In sphere after sphere, people decided that moral reasoning was not really relevant. Psychology’s purview grew, especially in family and educational matters, its vocabulary framing “virtually all public discussion” of the moral life of children, James Davison Hunter, a prominent American scholar on character education, noted in 2000. “For decades now, contributions from philosophers and theologians have been muted or nonexistent.” Psychology is a wonderful profession, but its goal is mental health, not moral growth.

From the start, some worried about this privatizing of morality. “If what is good, what is right, what is true is only what the individual ‘chooses’ to ‘invent,’ ” Walter Lippmann wrote in his 1955 collection, Essays in the Public Philosophy, “then we are outside the traditions of civility.” His book was hooted down by establishment figures such as the historian Arthur M. Schlesinger Jr.; the de-moralization of American culture was under way.

Over the course of the 20th century, words relating to morality appeared less and less frequently in the nation’s books: According to a 2012 paper, usage of a cluster of words related to being virtuous also declined significantly. Among them were bravery (which dropped by 65 percent), gratitude (58 percent), and humbleness (55 percent). For decades, researchers have asked incoming college students about their goals in life. In 1967, about 85 percent said they were strongly motivated to develop “a meaningful philosophy of life”; by 2000, only 42 percent said that. Being financially well off became the leading life goal; by 2015, 82 percent of students said wealth was their aim.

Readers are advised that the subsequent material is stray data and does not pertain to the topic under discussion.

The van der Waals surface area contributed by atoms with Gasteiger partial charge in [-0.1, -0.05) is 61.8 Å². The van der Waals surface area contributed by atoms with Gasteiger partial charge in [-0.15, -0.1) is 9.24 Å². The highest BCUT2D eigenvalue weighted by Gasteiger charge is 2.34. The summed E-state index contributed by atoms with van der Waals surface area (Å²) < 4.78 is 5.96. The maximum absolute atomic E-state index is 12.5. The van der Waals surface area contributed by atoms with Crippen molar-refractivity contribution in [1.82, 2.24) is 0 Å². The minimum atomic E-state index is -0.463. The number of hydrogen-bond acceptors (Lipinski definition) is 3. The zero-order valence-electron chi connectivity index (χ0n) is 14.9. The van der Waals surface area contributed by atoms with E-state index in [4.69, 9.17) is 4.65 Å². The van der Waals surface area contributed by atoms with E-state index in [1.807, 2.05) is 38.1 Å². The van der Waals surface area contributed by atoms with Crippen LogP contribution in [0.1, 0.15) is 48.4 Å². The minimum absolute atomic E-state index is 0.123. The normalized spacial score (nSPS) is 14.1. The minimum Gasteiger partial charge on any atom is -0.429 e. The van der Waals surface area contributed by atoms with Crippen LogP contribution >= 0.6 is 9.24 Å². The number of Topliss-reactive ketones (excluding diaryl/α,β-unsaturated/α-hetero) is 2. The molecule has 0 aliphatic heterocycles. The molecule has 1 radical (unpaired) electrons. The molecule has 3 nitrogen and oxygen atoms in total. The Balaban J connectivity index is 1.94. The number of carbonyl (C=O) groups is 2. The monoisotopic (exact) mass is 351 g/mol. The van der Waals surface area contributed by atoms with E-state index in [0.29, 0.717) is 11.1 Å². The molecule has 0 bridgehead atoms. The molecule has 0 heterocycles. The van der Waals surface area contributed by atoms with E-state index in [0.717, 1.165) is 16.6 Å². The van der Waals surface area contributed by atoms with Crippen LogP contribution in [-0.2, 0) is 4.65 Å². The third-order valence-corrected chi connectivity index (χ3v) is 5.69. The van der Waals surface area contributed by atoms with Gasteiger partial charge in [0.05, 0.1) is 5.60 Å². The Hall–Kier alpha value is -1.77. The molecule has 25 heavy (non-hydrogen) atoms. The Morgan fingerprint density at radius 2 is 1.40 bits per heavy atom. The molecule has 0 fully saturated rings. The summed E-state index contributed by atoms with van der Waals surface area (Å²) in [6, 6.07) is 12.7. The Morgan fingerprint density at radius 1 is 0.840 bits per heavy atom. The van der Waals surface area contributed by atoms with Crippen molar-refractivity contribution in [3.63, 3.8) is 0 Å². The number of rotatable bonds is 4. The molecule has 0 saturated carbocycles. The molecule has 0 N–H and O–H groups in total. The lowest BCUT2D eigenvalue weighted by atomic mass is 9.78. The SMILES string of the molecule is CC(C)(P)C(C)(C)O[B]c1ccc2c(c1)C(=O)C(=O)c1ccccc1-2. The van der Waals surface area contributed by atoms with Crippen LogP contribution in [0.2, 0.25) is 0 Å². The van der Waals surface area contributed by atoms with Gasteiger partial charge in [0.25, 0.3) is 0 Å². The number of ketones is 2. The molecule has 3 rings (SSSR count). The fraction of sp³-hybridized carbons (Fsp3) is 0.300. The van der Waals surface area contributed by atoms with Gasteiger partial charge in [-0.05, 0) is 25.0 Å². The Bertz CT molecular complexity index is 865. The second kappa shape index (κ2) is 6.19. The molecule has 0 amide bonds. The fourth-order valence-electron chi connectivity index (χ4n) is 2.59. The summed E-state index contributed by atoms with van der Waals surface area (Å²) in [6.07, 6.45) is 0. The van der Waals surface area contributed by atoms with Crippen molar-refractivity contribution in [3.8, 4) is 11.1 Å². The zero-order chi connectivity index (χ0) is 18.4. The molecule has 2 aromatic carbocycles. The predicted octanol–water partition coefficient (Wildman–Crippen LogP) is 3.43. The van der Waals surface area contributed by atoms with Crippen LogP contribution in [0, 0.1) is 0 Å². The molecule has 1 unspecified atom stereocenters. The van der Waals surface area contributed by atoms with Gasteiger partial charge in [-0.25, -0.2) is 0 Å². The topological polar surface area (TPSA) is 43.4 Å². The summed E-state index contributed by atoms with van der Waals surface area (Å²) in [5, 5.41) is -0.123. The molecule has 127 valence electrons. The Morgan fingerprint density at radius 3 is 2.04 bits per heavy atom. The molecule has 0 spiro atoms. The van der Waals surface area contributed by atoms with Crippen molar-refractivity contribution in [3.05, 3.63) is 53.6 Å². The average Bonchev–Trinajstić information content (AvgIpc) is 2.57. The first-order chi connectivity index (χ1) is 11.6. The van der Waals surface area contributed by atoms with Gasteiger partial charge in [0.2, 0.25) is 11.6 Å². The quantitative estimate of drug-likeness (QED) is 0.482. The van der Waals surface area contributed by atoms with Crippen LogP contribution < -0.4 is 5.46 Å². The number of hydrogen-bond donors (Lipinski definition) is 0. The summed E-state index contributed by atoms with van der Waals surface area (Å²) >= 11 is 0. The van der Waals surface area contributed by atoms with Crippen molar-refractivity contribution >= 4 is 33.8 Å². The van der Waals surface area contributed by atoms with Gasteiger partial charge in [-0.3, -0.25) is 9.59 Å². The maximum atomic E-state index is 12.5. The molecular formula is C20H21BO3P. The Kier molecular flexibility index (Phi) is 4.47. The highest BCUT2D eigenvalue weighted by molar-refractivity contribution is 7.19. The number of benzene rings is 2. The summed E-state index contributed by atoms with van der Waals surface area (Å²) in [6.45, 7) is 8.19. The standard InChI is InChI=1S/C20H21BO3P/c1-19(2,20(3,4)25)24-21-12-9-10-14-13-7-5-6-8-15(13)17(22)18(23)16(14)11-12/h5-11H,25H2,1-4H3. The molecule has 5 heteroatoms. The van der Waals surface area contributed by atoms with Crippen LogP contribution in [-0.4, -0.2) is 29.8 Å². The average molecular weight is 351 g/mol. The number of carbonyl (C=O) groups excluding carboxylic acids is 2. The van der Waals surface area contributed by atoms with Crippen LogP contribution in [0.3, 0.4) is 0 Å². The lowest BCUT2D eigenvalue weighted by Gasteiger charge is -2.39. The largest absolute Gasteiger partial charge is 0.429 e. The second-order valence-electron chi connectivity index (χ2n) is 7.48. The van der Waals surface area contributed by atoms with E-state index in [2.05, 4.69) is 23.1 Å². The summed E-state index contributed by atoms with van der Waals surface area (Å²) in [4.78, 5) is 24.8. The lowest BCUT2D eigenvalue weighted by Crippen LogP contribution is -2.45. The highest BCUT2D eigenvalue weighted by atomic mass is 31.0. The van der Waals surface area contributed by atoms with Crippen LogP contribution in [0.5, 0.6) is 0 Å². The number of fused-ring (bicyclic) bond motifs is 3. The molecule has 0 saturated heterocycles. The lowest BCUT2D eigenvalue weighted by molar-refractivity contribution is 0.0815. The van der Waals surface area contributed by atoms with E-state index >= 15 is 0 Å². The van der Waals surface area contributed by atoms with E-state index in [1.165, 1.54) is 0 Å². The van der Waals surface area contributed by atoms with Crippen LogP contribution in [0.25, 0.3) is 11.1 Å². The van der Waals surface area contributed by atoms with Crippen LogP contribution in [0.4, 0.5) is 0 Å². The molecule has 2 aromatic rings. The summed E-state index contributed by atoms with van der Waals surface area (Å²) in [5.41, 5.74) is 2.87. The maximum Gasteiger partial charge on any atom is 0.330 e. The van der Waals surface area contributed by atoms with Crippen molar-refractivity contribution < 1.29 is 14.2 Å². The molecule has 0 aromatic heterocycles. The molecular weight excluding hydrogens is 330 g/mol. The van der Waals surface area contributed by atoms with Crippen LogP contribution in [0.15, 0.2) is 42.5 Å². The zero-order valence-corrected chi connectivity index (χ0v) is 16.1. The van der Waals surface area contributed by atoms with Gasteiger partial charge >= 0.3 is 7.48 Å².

In a culture devoid of moral education, generations grow up in a morally inarticulate, self-referential world. The Notre Dame sociologist Christian Smith and a team of researchers asked young adults across the country in 2008 about their moral lives. One of their findings was that the interviewees had not given the subject of morality much thought. “I’ve never had to make a decision about what’s right and what’s wrong,” one young adult told the researchers. “My teachers avoid controversies like that like the plague,” many teenagers said.

The moral instincts that Smith observed in his sample fell into the pattern that the philosopher Alasdair MacIntyre called “emotivism”: Whatever feels good to me is moral. “I would probably do what would make me happy” in any given situationone of the interviewees declared. “Because it’s me in the long run.” As another put it, “If you’re okay with it morally, as long as you’re not getting caught, then it’s not really against your morals, is it?” Smith and his colleagues emphasized that the interviewees were not bad people but, because they were living “in morally very thin or spotty worlds,” they had never been given a moral vocabulary or learned moral skills.